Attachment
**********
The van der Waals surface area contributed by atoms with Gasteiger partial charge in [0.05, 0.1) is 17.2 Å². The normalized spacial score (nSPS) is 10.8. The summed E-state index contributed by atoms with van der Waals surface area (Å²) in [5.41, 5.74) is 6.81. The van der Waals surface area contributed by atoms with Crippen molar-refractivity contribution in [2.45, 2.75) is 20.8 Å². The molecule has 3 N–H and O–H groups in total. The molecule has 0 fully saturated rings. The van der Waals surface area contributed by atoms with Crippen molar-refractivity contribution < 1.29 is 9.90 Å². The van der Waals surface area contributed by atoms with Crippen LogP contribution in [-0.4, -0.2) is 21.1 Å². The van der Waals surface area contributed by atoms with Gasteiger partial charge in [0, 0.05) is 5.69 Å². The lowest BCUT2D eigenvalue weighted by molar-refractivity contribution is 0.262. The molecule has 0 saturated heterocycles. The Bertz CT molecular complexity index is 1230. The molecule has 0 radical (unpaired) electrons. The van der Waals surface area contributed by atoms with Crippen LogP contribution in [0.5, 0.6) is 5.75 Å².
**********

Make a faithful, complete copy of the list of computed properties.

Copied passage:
The van der Waals surface area contributed by atoms with Gasteiger partial charge in [0.05, 0.1) is 17.2 Å². The normalized spacial score (nSPS) is 10.8. The summed E-state index contributed by atoms with van der Waals surface area (Å²) in [5.41, 5.74) is 6.81. The van der Waals surface area contributed by atoms with Crippen molar-refractivity contribution in [2.45, 2.75) is 20.8 Å². The molecule has 3 N–H and O–H groups in total. The molecule has 0 fully saturated rings. The van der Waals surface area contributed by atoms with Crippen molar-refractivity contribution < 1.29 is 9.90 Å². The van der Waals surface area contributed by atoms with Crippen LogP contribution in [-0.4, -0.2) is 21.1 Å². The van der Waals surface area contributed by atoms with Gasteiger partial charge in [0, 0.05) is 5.69 Å². The lowest BCUT2D eigenvalue weighted by molar-refractivity contribution is 0.262. The molecule has 0 saturated heterocycles. The Bertz CT molecular complexity index is 1230. The molecule has 0 radical (unpaired) electrons. The van der Waals surface area contributed by atoms with Crippen LogP contribution in [0.5, 0.6) is 5.75 Å².